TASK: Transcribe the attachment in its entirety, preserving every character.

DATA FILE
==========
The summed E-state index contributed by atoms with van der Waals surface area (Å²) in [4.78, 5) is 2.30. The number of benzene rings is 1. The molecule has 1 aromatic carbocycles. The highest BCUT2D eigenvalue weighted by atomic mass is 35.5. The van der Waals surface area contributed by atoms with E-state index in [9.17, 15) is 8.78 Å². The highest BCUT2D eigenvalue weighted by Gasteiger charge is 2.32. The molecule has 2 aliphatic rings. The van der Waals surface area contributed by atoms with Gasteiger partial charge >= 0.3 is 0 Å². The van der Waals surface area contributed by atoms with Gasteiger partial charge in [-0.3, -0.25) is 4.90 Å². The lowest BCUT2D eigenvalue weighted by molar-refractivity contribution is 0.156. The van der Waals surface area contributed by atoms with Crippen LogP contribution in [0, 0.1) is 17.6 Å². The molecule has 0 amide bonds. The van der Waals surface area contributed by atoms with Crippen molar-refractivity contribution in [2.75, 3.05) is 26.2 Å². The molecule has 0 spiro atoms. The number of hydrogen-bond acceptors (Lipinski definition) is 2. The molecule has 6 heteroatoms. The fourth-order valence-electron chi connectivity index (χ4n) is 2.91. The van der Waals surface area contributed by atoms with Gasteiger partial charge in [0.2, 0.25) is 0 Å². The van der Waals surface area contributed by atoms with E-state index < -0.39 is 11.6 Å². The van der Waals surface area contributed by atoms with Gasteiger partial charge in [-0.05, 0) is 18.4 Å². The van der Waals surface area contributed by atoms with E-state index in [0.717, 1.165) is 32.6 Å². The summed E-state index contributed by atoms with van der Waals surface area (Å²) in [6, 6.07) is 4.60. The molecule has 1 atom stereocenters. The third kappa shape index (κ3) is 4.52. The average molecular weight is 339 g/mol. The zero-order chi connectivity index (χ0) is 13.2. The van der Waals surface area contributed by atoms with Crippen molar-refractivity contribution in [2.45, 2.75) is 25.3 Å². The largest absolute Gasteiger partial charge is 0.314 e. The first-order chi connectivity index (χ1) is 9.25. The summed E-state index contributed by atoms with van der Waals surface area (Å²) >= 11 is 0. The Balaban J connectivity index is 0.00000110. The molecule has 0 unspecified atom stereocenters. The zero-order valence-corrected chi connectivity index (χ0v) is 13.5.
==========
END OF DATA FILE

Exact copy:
The summed E-state index contributed by atoms with van der Waals surface area (Å²) in [4.78, 5) is 2.30. The number of benzene rings is 1. The molecule has 1 aromatic carbocycles. The highest BCUT2D eigenvalue weighted by atomic mass is 35.5. The van der Waals surface area contributed by atoms with E-state index in [9.17, 15) is 8.78 Å². The highest BCUT2D eigenvalue weighted by Gasteiger charge is 2.32. The molecule has 2 aliphatic rings. The van der Waals surface area contributed by atoms with Gasteiger partial charge >= 0.3 is 0 Å². The van der Waals surface area contributed by atoms with Gasteiger partial charge in [-0.3, -0.25) is 4.90 Å². The lowest BCUT2D eigenvalue weighted by molar-refractivity contribution is 0.156. The van der Waals surface area contributed by atoms with Crippen LogP contribution in [0, 0.1) is 17.6 Å². The molecule has 0 amide bonds. The van der Waals surface area contributed by atoms with Crippen molar-refractivity contribution in [2.75, 3.05) is 26.2 Å². The molecule has 0 spiro atoms. The number of hydrogen-bond acceptors (Lipinski definition) is 2. The molecule has 6 heteroatoms. The fourth-order valence-electron chi connectivity index (χ4n) is 2.91. The van der Waals surface area contributed by atoms with Gasteiger partial charge in [0.2, 0.25) is 0 Å². The van der Waals surface area contributed by atoms with E-state index < -0.39 is 11.6 Å². The van der Waals surface area contributed by atoms with Gasteiger partial charge in [-0.05, 0) is 18.4 Å². The van der Waals surface area contributed by atoms with E-state index in [0.717, 1.165) is 32.6 Å². The summed E-state index contributed by atoms with van der Waals surface area (Å²) in [6, 6.07) is 4.60. The molecule has 1 atom stereocenters. The third kappa shape index (κ3) is 4.52. The average molecular weight is 339 g/mol. The zero-order chi connectivity index (χ0) is 13.2. The van der Waals surface area contributed by atoms with Crippen molar-refractivity contribution in [2.45, 2.75) is 25.3 Å². The largest absolute Gasteiger partial charge is 0.314 e. The first-order chi connectivity index (χ1) is 9.25. The summed E-state index contributed by atoms with van der Waals surface area (Å²) >= 11 is 0. The Balaban J connectivity index is 0.00000110. The molecule has 0 unspecified atom stereocenters. The zero-order valence-corrected chi connectivity index (χ0v) is 13.5.